The Foundation for Applied Molecular Evolution (FfAME), supported by a grant from the John Templeton Foundation, is managing a program to support innovative experimental projects to address and resolve paradoxes surrounding the origins of life.

When? The May 29, 2015 deadline for pre-proposals has now expired. Invitations for full-proposals will be sent out in the first half of July. Answers to frequently asked questions are still available on the FAQ page.

How many and how much? Depending on availability of resources and the quality of the applications, we expect to support a half-dozen projects, each to begin in March 2016 and extend for 33 months. An annual project budget of USD 250000 (direct costs) is a reasonable target. A maximum of 15% “overhead” may be added. Other conditions apply.

Who may submit? Any individual worldwide affiliated with any organization may submit.

Our motivation? Much current research in the field follows research “paradigms” that would have been familiar in the 1960’s to Leslie Orgel and Stanley Miller, two heroes in the field. A half-century and thousands of publications later, certain “paradoxes” nevertheless continue to make the origins problem appear difficult. For example:

(a) The Asphalt Paradox. Organic molecular systems (given energy and left to themselves) generally devolve to give uselessly complex mixtures, “asphalts”. Molecular theory anticipates such devolution, which is also a widely confirmed empirical observation, in kitchens and chemistry laboratories alike. Yet complex asphalts seem unable to support the emergence of life.

(b) The Water Paradox: Water is commonly viewed as essential for life, as are biopolymers like RNA, DNA, and proteins. However, biopolymers are corroded by water, leading to a paradox: Absent repair, how can biopolymers that must work in water survive in water? Indeed, how could they have emerged in water?

(c) The Information-Need Paradox. Theory estimates the information needed for a chemical system to gain access to “Darwinism” (or, more generally, self-sustained replication with imperfections that are themselves replicable). That information appears to be large relative to the likely prebiotic concentrations of building blocks.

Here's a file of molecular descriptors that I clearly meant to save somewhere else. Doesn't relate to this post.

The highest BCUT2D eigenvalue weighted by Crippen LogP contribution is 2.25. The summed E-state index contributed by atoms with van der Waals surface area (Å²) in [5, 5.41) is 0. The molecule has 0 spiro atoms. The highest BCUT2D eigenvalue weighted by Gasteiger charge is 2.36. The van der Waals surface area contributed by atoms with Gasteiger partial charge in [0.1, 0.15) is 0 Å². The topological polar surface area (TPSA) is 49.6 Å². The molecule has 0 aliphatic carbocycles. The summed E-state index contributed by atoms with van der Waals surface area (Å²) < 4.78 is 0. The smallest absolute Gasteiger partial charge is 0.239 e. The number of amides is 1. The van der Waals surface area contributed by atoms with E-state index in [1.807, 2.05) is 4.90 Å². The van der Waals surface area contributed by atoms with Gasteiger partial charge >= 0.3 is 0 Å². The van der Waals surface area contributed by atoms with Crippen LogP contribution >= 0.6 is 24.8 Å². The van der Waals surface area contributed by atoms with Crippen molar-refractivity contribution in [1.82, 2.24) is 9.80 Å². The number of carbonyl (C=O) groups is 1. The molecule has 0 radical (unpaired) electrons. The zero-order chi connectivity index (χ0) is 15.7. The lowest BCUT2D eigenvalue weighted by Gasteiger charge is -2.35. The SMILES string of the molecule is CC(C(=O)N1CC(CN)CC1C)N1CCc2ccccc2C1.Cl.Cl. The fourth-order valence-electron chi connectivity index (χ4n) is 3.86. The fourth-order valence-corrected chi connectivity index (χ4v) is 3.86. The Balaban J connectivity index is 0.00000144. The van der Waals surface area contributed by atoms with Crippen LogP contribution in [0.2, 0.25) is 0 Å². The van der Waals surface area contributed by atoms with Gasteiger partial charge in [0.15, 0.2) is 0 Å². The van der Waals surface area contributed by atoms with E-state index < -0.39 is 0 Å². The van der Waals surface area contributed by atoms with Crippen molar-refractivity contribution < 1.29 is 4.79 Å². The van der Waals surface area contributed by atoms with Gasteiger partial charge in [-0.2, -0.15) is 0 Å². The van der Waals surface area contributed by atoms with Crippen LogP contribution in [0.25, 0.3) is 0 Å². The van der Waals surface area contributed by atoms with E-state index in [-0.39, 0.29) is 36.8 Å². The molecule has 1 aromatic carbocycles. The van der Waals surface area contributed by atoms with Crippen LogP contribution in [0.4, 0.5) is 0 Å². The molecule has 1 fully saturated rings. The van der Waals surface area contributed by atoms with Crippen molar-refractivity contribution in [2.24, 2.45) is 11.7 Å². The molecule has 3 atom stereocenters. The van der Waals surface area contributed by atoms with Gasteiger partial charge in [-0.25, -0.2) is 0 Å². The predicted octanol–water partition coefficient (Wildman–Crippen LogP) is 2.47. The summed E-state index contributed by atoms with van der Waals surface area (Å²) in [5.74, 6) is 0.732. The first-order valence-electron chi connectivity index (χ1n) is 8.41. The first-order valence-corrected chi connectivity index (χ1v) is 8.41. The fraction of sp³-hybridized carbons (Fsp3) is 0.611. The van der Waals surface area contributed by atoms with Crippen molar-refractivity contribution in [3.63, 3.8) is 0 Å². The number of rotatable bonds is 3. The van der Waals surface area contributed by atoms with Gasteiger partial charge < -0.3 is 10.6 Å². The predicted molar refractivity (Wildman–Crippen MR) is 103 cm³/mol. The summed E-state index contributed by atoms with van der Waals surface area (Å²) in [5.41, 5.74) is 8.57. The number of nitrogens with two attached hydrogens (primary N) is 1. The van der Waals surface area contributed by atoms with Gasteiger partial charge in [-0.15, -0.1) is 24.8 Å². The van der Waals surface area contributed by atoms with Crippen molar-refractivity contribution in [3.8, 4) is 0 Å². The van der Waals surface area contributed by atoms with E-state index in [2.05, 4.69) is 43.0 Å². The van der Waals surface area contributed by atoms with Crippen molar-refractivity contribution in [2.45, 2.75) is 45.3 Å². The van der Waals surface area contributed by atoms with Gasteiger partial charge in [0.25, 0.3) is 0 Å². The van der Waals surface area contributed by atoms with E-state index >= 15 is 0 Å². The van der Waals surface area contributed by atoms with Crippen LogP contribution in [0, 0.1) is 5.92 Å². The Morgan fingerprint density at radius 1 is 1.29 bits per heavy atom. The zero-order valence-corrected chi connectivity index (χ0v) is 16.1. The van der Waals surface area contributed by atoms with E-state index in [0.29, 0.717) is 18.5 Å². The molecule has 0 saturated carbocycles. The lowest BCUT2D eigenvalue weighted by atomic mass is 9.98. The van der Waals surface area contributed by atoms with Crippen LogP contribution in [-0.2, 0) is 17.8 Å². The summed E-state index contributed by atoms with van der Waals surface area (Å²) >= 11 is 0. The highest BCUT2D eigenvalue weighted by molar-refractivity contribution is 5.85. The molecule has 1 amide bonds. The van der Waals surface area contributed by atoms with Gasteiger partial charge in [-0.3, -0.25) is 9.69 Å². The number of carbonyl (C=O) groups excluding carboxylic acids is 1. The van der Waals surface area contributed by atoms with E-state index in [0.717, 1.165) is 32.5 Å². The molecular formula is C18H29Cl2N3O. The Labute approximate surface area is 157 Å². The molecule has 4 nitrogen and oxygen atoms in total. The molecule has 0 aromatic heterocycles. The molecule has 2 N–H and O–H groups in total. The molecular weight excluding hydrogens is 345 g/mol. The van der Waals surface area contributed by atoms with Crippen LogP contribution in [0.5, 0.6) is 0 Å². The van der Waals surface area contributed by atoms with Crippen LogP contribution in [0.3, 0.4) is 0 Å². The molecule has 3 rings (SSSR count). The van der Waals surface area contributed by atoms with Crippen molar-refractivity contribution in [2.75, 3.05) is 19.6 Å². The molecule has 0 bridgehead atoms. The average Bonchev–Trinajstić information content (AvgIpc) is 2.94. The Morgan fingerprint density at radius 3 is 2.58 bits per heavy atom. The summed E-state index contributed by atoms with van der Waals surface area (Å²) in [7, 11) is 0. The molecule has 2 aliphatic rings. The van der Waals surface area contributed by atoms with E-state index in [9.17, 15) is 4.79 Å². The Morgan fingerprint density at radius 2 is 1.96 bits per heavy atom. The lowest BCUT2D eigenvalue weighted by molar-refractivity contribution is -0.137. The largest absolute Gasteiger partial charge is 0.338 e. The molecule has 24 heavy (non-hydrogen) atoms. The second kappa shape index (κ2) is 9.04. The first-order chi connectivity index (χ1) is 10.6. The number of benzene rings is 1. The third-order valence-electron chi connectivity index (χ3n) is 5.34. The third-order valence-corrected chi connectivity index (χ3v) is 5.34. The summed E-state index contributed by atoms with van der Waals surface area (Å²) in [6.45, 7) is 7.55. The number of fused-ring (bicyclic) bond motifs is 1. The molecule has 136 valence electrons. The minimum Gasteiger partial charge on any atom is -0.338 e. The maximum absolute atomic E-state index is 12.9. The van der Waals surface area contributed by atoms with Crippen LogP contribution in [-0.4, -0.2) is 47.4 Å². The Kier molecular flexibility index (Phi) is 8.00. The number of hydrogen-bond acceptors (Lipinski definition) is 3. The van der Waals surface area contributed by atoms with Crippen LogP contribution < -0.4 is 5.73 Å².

(d) The Single Biopolymer Paradox. Even if a biopolymer emerges from building blocks that escaped devolution, theory suggests that it must "do" both genetics and catalysis. Unfortunately, these place very different demands on a biopolymer. Catalytic biopolymers should fold; genetic biopolymers should not. Catalytic biopolymers appear to need many building blocks; genetic biopolymers should have few. Catalytic biopolymers must catalyze reactions; genetic biopolymers must not, especially not reactions that destroy the genetic biopolymer.

(e) The Reactivity Paradox. Even if a biopolymer (RNA is often mentioned) strikes a good compromise between the needs of genetics and catalysis, and was assembled with adequate information in water from building blocks that escaped devolution, it appears more likely to catalyze the destruction of RNA than catalyze the replication of RNA.

What kinds of projects are being sought? A pre-proposal is most likely to be successful if it identifies a puzzle, problem, or paradox that makes it appear improbable (or impossible) for life to have emerged at all, and then proposes a new experimental approach to manage, constrain, or resolve that puzzle/problem/paradox.

What kinds of projects are not being sought? Projects that lack an experimental component are not being sought. Nor are projects that ask questions about natural history subsequent to the emergence of life, or approach the “origins” problem entirely classically; not sought are projects that answer these questions:

When is the earliest date when life was actually present on Earth?
How does evolution proceed after Darwinism is in place?
How did various features of modern biology arise after Darwinism was in place?
How did the universe, galaxies, solar system form?

This does not mean that such projects ask uninteresting questions. Rather, these are excluded because they are already being supported elsewhere (including NASA in its Exobiology and Astrobiology programs, or the Agouron Institute or Simons Foundation).